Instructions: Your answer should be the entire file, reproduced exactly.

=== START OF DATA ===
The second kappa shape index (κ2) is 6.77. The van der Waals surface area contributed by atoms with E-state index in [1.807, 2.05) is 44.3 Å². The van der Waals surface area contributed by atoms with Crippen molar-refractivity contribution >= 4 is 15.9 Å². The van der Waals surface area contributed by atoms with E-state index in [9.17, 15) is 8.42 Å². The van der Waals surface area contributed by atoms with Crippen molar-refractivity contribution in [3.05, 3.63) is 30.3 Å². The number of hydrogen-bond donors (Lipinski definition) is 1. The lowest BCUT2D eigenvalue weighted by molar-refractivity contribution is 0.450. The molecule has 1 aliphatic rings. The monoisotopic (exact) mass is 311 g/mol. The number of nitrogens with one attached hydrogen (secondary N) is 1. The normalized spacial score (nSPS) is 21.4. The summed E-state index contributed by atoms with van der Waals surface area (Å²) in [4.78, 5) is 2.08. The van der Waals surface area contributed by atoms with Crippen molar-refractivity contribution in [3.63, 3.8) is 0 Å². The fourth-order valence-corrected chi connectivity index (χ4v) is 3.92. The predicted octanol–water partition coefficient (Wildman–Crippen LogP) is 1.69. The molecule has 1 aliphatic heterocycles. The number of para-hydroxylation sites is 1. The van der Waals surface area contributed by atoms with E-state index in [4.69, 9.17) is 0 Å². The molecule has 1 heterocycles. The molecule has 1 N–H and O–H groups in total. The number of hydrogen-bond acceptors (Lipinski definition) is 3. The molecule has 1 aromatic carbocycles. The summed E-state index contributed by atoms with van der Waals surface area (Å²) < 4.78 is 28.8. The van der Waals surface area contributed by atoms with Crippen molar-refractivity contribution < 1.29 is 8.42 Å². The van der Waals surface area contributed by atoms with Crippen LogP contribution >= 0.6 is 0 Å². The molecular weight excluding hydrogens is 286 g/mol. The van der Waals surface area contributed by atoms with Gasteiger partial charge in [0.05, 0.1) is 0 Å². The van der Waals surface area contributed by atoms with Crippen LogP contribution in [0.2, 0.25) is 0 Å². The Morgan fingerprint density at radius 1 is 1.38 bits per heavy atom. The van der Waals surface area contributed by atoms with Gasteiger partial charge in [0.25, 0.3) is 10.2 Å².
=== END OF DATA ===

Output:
The second kappa shape index (κ2) is 6.77. The van der Waals surface area contributed by atoms with E-state index in [1.807, 2.05) is 44.3 Å². The van der Waals surface area contributed by atoms with Crippen molar-refractivity contribution >= 4 is 15.9 Å². The van der Waals surface area contributed by atoms with E-state index in [9.17, 15) is 8.42 Å². The van der Waals surface area contributed by atoms with Crippen molar-refractivity contribution in [3.05, 3.63) is 30.3 Å². The number of hydrogen-bond donors (Lipinski definition) is 1. The lowest BCUT2D eigenvalue weighted by molar-refractivity contribution is 0.450. The molecule has 1 aliphatic rings. The monoisotopic (exact) mass is 311 g/mol. The number of nitrogens with one attached hydrogen (secondary N) is 1. The normalized spacial score (nSPS) is 21.4. The summed E-state index contributed by atoms with van der Waals surface area (Å²) in [4.78, 5) is 2.08. The van der Waals surface area contributed by atoms with Crippen molar-refractivity contribution in [3.63, 3.8) is 0 Å². The fourth-order valence-corrected chi connectivity index (χ4v) is 3.92. The predicted octanol–water partition coefficient (Wildman–Crippen LogP) is 1.69. The molecule has 1 aliphatic heterocycles. The number of para-hydroxylation sites is 1. The van der Waals surface area contributed by atoms with E-state index in [4.69, 9.17) is 0 Å². The molecule has 1 heterocycles. The molecule has 1 N–H and O–H groups in total. The number of hydrogen-bond acceptors (Lipinski definition) is 3. The molecule has 1 aromatic carbocycles. The summed E-state index contributed by atoms with van der Waals surface area (Å²) < 4.78 is 28.8. The van der Waals surface area contributed by atoms with Crippen molar-refractivity contribution < 1.29 is 8.42 Å². The van der Waals surface area contributed by atoms with Crippen LogP contribution >= 0.6 is 0 Å². The molecular weight excluding hydrogens is 286 g/mol. The van der Waals surface area contributed by atoms with Gasteiger partial charge in [0.05, 0.1) is 0 Å². The van der Waals surface area contributed by atoms with Crippen LogP contribution in [0.2, 0.25) is 0 Å². The Morgan fingerprint density at radius 1 is 1.38 bits per heavy atom. The van der Waals surface area contributed by atoms with Gasteiger partial charge in [0.25, 0.3) is 10.2 Å².